Mosaic created by Cynthia Turner at tiny park in Harnett St, Marrickville, Australia
Who was Louisa Lawson?
Louisa Lawson (February 17, 1848 – August 12, 1920) was an Australian writer, publisher, suffragist, and feminist. Louisa Lawson was born and grew up in Mudgee, New South Wales. Her family was poor and as the eldest daughter of nine, she was forced to leave school at the age of thirteen. In 1866 Louisa married Niels Larsen (Peter Lawson); her husband was often absent leaving Louisa to raise four children on her own. In 1882 she took her children and moved to Sydney. She managed boarding houses and saved money that she used to buy a share in the radical pro-federation newspaper The Republican in 1887. With her earnings and experience from working on The Republican she was able in May 1888, to edit and publish The Dawn.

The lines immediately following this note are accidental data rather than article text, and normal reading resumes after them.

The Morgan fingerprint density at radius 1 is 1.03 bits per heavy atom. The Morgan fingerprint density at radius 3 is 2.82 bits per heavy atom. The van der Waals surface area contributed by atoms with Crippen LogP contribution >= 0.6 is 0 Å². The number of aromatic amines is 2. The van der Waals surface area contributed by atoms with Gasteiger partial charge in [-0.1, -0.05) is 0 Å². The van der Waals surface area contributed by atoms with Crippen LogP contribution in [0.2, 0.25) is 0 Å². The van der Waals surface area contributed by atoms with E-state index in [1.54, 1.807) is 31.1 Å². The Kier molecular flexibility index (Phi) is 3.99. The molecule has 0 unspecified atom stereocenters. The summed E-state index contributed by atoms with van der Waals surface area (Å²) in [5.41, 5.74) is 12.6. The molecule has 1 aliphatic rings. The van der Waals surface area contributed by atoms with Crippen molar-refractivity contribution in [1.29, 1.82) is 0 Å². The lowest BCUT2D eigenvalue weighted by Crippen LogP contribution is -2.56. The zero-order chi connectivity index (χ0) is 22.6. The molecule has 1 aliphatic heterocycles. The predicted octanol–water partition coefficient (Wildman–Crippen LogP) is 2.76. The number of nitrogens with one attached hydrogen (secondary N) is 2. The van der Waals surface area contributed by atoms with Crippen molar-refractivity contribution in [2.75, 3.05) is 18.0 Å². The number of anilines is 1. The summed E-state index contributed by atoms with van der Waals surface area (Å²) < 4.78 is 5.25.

The Dawn was Australia’s first journal produced solely by women; it was published monthly and distributed throughout Australia and overseas. The Dawn had a strong feminist perspective, and discussed issues such as the women’s right to vote and assume public office, women’s education, women’s economic and legal rights, domestic violence, and temperance. The Dawn was published monthly for seventeen years (1888 – 1905) and at its height employed 10 female staff. Her son Henry Lawson also wrote poems and stories for the paper. The Dawn press printed Henry’s first book Short Stories in Prose and Verse in 1894.